"All endeavor calls for the ability to tramp the last mile, shape the last plan, endure the last-hour toil. The fight to the finish spirit is the one characteristic we must possess if we are to face the future as finishers," said Henry David Thoreau, an American naturalist in the 18th century. The statement was made during a non-ecommerce era yet is so relevant today as last-mile effectiveness and efficiencies continue to gather momentum. The last leg of the journey of goods from distribution hub to the delivery destination is one of the most crucial aspects of ecommerce. The events of the past three years have driven massive ecommerce growth and triggered touch-free and same-day/ hour deliveries, leading to heightened focus on last-mile logistics.
Allied Market Research states that the global last-mile delivery market was valued at $131.5 billion in 2021 and will grow to $288.9 billion by 2031. India’s last-mile delivery is also following an exponential growth trajectory and will reach $6-7 billion by 2024. Interestingly, more than 50% of the cost of delivery is due to the last-mile shipping cost. Last-mile optimization and efficiency will directly yield benefits to customers through reduced delivery cost and improved satisfaction. As a result, e-tailers and third-party logistics (3PL) are investing millions on mobility and in perfecting the efficiency of the last-mile delivery through disruptive technologies.
The government’s decision on National Logistics Policy will accelerate growth and increase India’s participation in global trade. A technology-powered and enabled logistics ecosystem will play a vital role in ensuring the execution and success of this policy.
AI/ ML fuel last-mile logistics
Historically, statistics have been used to solve logistical problems – though it helps to some extent, it is not real-time. Artificial intelligence/ machine learning (AI/ ML) algorithms have the capability to look at historical insights and get trained on the best routes and package sizes, creating better possibilities and solutions to address the last-mile challenges when faced with fluctuating demands. Indian company, iThink Logistics has gone a step ahead and linked its online portal with marketplaces, giving them real-time tracking updates. Their patented non-delivery report (NDR) is AI-driven and uses interactive voice response (IVR), WhatsApp, SMS, and so on. This helps the company avoid non-delivery and reduce product returns through automation.
Enabling last-mile delivery using dark stores
Ever wondered how quick-commerce startups such as Zepto promise delivery of groceries in 10 minutes? The answer is a dark store, which is a storage facility located close to the destination, making the delivery faster and easier. Swiggy’s Instamart and Zomato’s Blinkit have also initiated similar concepts to make the last-mile delivery efficient. Mobile-based retail management solutions and retail applications are emerging to manage these dark stores.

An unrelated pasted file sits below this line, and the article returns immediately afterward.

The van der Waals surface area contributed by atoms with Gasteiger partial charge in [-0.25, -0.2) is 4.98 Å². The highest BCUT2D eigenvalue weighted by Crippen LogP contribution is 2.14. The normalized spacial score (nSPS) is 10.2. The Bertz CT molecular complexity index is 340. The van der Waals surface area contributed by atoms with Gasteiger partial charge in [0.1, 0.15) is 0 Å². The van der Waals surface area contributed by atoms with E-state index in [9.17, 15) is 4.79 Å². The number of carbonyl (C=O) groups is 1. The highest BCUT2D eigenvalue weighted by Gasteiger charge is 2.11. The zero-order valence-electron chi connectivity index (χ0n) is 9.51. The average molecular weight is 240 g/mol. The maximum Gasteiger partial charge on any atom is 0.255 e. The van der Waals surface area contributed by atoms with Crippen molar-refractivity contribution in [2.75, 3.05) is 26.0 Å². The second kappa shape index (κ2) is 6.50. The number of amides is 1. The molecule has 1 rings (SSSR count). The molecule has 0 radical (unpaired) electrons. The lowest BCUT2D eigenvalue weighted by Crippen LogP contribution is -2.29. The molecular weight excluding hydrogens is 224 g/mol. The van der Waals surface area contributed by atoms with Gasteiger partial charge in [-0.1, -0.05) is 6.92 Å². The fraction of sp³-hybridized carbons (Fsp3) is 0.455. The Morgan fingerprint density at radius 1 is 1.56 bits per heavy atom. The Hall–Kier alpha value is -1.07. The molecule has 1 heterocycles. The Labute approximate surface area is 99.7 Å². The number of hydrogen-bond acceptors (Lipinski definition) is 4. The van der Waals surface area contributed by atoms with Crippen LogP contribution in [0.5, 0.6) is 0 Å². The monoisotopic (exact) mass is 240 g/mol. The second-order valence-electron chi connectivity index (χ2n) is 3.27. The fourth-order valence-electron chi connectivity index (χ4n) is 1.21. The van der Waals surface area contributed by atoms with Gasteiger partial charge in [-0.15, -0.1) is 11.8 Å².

The role of autonomous vehicles
Predictions state that 80% of the global last-mile deliveries will be automated by 2025. Startups and large companies are investing heavily in developing mobile robotic units that can travel a few last kilometres to deliver small goods and packages. These vehicles avoid traffic and use sidewalks. They are smaller in size and electric, requiring lesser energy and reducing carbon emission.
Ecommerce giant, Amazon’s delivery robot Scout can roll on the pavement and deliver packages at customers’ doorstep. It uses sensors and ML instead of Global Positioning System, commonly known as GPS, to navigate. While this is still at an early stage in India, companies such as Minus Zero (a Bengaluru-based startup), are developing AI-enabled solutions for autonomous vehicles and focusing on logistics-related solutions.
The drone disruption
Drone technology is being explored for last-mile deliveries and predicted to be a disruptor as it overcomes traffic bottlenecks, reduces carbon emissions and helps e-tailers create customer delight by on-time and instant deliveries. This technology will prove to be essential for reliable and resilient delivery chains. The government estimates India's drone business generating a total revenue of ₹120-150 billion ($1.63-2.04 billion) by 2026. And it targets the country becoming a drone hub by 2030. Swiggy has been looking at drone service providers for delivery of goods. Gurugram-based startup Zypp Electric has partnered with TSAW Drones, India’s leading drone R&D and manufacturing setup, to add drone delivery for last-mile delivery services.
An increasing number of e-tailers & 3PLs have been reinventing their strategies to make last-mile deliveries more effective and efficient. With such efforts backed by technological advances, a contactless marketplace, offering second-to-minute deliveries and reduced delivery cost mimicking an in-store shopping experience in an online world, is bound to be the future.